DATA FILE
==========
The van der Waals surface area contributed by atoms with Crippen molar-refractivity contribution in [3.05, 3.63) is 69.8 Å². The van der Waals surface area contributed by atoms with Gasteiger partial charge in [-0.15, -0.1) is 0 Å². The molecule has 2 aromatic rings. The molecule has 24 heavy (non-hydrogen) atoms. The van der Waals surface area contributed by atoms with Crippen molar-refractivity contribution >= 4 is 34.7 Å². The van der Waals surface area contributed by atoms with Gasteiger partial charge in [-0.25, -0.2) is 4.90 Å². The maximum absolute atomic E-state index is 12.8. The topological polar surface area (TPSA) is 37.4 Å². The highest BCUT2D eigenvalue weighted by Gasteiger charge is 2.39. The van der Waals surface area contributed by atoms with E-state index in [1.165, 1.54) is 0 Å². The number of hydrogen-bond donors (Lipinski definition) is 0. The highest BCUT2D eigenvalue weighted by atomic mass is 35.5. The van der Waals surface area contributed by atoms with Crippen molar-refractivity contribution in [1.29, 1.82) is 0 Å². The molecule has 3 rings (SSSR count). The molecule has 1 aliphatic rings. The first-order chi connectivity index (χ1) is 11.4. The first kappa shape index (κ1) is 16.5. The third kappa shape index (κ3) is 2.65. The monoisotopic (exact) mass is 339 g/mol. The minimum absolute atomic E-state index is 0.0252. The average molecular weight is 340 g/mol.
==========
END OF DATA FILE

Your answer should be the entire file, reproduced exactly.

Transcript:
The van der Waals surface area contributed by atoms with Crippen molar-refractivity contribution in [3.05, 3.63) is 69.8 Å². The van der Waals surface area contributed by atoms with Gasteiger partial charge in [-0.15, -0.1) is 0 Å². The molecule has 2 aromatic rings. The molecule has 24 heavy (non-hydrogen) atoms. The van der Waals surface area contributed by atoms with Crippen molar-refractivity contribution >= 4 is 34.7 Å². The van der Waals surface area contributed by atoms with Gasteiger partial charge in [-0.25, -0.2) is 4.90 Å². The maximum absolute atomic E-state index is 12.8. The topological polar surface area (TPSA) is 37.4 Å². The highest BCUT2D eigenvalue weighted by Gasteiger charge is 2.39. The van der Waals surface area contributed by atoms with E-state index in [1.165, 1.54) is 0 Å². The number of hydrogen-bond donors (Lipinski definition) is 0. The highest BCUT2D eigenvalue weighted by atomic mass is 35.5. The van der Waals surface area contributed by atoms with Crippen molar-refractivity contribution in [1.29, 1.82) is 0 Å². The molecule has 3 rings (SSSR count). The molecule has 1 aliphatic rings. The first-order chi connectivity index (χ1) is 11.4. The first kappa shape index (κ1) is 16.5. The third kappa shape index (κ3) is 2.65. The monoisotopic (exact) mass is 339 g/mol. The minimum absolute atomic E-state index is 0.0252. The average molecular weight is 340 g/mol.